She looked through her cataract cloud. Her hair, like the bathroom mirror, had silvered. Her face showed cracks like the tile. Toothbrushes… two?
Nothing looked familiar. Not the photo of children that fluttered from her purse to the cold tile floor. Not the gray-haired man who carried her to bed.
Eileen McIntyre writes to the hum of hummingbird wings and listens to critique from crows in the woods of Northern California.
American Ballet Theatre. Lele auditions tomorrow. Toes blood-raw, shiny cut runs the length of her shin.
Jeté, changement, développé… Feet soaking in tepid water, eyes closed, mentally rehearsing: balance, hold, reach, stretch, point.
Lele wraps her stress fractured arch, traces the stinging laceration—she cut herself so they would see.
Z. Shuff has an M.D. and an M.F.A. She lives, works, and writes in beautiful West Virginia with her husband, their two kids, their dog, and their cat.
A myriad of dots fill the screen. He clicks on one to expand it, then scrolls through as many as he can. In each image he sees only himself. He is the same but subtly different, as each universe is unique.
Somewhere, in at least one, he must be happy.
lives in West Sussex, England. She has won awards for both fiction and drama. Her short fiction has been widely published in magazines, online, and in anthologies. She is the 2017 Regional Winner (Canada and Europe) for the Commonwealth Short Story Prize and has been shortlisted for the Fish, Brighton, and Willesden Herald Prizes. She tweets as @theliterarypig
Soft white grass, pure green sky.
Cotton shirt, like kisses on my neck.
The sun is warm and flowing, washing me in a vanilla-scented mist.
The stab of gin, the spark of tonic on the weather-beaten corduroy wood beside me.
Cane in hand, my dog at my side.
Aaron is a fitness and wellness coach. He writes for pleasure and relaxation.
Dr. Gennit was close to a breakthrough. His devotion to finding a cure for Alzheimer’s was legendary.
He’d been caregiver for his mother, watching her steady decline and eventual death.
We thought he was just overworked until he left the lab today.
“I really can’t stay. Mother has dinner ready.”
Candace Kubinec wrote this story.
The storm blinded them
“Fetch your pipes!” the captain bellowed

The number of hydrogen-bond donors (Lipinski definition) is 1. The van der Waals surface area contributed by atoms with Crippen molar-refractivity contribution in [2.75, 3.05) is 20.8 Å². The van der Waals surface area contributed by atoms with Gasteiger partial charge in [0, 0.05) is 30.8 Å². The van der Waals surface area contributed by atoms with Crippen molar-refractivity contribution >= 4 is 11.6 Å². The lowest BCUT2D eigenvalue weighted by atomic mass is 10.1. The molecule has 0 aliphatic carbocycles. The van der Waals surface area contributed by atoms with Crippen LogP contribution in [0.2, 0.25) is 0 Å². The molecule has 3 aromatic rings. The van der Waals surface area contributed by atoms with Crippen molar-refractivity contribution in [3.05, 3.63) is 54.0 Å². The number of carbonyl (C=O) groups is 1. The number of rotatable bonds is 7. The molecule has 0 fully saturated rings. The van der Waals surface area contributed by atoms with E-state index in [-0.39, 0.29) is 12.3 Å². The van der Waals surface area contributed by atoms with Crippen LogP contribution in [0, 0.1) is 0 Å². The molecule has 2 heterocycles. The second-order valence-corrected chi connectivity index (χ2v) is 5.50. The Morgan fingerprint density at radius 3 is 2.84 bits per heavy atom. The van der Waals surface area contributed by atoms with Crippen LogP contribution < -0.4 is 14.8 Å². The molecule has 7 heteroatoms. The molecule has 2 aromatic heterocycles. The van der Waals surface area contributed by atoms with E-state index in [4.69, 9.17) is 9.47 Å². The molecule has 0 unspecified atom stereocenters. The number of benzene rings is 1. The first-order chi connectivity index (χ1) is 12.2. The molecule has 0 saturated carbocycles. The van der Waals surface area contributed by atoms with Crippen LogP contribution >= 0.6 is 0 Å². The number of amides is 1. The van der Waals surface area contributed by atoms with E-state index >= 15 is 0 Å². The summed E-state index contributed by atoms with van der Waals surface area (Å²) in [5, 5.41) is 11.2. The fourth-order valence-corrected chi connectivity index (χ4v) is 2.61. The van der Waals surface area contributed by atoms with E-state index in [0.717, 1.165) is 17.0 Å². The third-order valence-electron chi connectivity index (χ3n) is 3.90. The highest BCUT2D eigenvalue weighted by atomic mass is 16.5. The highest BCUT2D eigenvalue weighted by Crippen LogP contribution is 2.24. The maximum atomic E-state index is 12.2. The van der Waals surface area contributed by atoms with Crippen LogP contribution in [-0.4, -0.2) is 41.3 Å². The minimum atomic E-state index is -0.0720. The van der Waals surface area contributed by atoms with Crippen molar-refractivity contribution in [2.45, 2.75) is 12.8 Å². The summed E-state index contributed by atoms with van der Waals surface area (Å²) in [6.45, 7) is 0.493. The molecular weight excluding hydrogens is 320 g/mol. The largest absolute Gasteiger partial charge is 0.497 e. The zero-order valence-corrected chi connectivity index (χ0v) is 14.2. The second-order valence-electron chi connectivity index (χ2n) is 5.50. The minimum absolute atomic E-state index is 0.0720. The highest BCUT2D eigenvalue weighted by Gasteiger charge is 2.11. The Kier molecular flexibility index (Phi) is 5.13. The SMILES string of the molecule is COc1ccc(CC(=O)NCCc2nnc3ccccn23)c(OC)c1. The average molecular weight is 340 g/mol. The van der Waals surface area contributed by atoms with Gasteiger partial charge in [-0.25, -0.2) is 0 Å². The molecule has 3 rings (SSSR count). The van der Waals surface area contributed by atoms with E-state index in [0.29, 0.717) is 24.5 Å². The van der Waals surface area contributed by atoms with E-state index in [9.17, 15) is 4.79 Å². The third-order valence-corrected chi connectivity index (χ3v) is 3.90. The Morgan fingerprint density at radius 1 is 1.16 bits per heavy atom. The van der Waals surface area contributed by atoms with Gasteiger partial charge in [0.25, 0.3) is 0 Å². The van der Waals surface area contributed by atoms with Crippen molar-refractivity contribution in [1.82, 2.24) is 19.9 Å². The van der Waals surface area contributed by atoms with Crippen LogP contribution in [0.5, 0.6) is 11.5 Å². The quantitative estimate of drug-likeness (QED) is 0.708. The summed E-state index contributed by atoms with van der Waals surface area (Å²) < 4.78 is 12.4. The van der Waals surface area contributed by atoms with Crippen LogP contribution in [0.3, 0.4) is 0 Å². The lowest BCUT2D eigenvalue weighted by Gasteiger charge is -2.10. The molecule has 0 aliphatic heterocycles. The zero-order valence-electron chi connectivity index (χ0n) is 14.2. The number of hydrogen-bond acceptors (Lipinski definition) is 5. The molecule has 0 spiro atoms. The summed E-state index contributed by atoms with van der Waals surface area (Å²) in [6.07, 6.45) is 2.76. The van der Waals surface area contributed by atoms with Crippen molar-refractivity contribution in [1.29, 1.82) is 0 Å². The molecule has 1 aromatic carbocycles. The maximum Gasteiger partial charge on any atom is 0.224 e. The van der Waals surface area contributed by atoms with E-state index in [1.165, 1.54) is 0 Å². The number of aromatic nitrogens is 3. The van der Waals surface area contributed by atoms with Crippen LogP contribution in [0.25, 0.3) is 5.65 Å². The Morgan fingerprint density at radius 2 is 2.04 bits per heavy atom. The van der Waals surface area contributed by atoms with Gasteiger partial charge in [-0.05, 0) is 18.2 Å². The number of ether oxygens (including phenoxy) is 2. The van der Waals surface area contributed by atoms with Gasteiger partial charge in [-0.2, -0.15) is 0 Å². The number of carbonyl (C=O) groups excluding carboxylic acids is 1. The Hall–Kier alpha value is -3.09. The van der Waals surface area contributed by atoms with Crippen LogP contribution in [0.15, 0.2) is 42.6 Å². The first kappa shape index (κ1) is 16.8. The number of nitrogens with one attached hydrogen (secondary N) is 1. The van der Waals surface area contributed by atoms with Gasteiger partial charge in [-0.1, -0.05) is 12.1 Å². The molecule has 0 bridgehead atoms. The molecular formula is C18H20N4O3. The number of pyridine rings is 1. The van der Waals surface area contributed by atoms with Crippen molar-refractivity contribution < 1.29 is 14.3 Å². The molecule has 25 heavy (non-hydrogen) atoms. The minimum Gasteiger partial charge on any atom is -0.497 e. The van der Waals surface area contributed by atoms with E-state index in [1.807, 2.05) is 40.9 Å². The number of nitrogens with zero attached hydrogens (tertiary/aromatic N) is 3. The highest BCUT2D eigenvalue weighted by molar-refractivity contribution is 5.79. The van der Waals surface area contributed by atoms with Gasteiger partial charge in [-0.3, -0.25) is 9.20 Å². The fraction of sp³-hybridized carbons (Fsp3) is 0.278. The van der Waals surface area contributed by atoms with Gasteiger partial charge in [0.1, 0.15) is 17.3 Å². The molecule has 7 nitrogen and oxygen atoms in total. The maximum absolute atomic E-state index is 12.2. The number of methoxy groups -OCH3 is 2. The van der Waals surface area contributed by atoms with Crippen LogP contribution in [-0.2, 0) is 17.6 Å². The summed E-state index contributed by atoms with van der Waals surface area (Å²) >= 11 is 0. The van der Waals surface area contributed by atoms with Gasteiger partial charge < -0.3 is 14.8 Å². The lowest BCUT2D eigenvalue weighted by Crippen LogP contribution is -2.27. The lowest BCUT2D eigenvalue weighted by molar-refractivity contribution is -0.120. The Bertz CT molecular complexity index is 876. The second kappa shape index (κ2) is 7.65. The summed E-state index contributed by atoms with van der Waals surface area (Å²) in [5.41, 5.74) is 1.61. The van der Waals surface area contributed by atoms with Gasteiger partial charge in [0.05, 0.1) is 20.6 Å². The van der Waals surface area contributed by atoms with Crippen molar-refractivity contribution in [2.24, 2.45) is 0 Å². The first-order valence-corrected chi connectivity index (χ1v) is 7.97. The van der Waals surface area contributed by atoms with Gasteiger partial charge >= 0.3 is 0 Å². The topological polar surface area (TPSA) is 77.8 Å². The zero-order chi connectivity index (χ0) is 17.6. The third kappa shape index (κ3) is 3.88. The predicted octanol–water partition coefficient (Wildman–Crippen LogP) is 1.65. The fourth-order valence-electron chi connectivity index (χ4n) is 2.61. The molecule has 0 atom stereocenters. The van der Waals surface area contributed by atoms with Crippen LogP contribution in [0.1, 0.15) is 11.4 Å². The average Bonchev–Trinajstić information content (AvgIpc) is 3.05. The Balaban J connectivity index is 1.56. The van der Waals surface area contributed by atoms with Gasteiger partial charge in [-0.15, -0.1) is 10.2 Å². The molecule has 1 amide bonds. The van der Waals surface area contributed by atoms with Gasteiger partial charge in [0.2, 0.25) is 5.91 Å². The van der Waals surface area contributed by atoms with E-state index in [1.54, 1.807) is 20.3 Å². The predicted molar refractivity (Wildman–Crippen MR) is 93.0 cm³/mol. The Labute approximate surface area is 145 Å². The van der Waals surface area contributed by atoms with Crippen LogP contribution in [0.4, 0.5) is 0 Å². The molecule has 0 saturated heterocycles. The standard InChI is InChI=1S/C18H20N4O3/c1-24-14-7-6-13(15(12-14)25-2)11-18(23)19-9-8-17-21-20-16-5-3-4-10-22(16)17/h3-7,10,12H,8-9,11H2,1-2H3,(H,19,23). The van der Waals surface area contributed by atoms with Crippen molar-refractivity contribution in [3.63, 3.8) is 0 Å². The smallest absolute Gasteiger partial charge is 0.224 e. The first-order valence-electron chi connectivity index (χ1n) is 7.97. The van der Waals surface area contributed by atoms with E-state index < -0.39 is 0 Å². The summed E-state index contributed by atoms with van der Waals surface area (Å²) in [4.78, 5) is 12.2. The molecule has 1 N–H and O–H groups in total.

Play and await a response
Standing upon the bow he played
And soon a droning response relayed
With hope renewed, they followed
Finally breaking through nature’s din
To face the cliffs
That echoed his song
A Sirens song
Paul Hock wrote this story.
He’s rehearsed the lines; it’s almost time.
The train doors slide, he rises, swallows a cocktail of bile and blood.
“Fighting fit,” says his mouth, to keep hers smiling. His sunshine girl.
He flies her bag over his shoulder like it’s candyfloss. “Your mother’s made dumplings, special.”
Same as always.
lives in Manchester UK and writes flash fiction and the occasional short story.
He swallowed me whole each evening, coughing me up the next day in time for school. He consumed my childhood and my parents’ relationship. Comfort came from the belly rumble of the boiler, the hot breath of the stove. Eventually he spat me out – a hairball tumbling in the wind.
writes novels, flash fiction and the occasional poem.
Her scars run deep. Invisible.
A stab in the heart here, a slap in the face there.
She plans her escape with precision, as far as her meagre funds will allow. Relief.
She forces herself to stop thinking about her past pain, her ex-husband and, with a pang, her ex-dog.
Jean lives in a village near Bath in the UK. She has an ex-husband and an ex-dog.
Ready to write, with research, outline and tea, she grimaced after a sip. “No sugar!”
Darker, a breeze ruffled papers and grey horses galloped across the sun.
Flocks of argumentative birds settled like a blanket; the scent of rain lured them.
As drops fell, all was gathered, again without yield.
Susan Cornford is a retired public servant, living in Perth, Western Australia. To date, she has (co)won only one competition but has been short-listed or made finalist for numerous others. She has pieces published or forthcoming in 50-Word Stories, Antipodean Science Fiction, Ghost Parachute, Speculative 66, Subtle Fiction, Switchblade, The Fable Online, The Gambler and The Vignette Review. She now considers herself an emerging flash writer.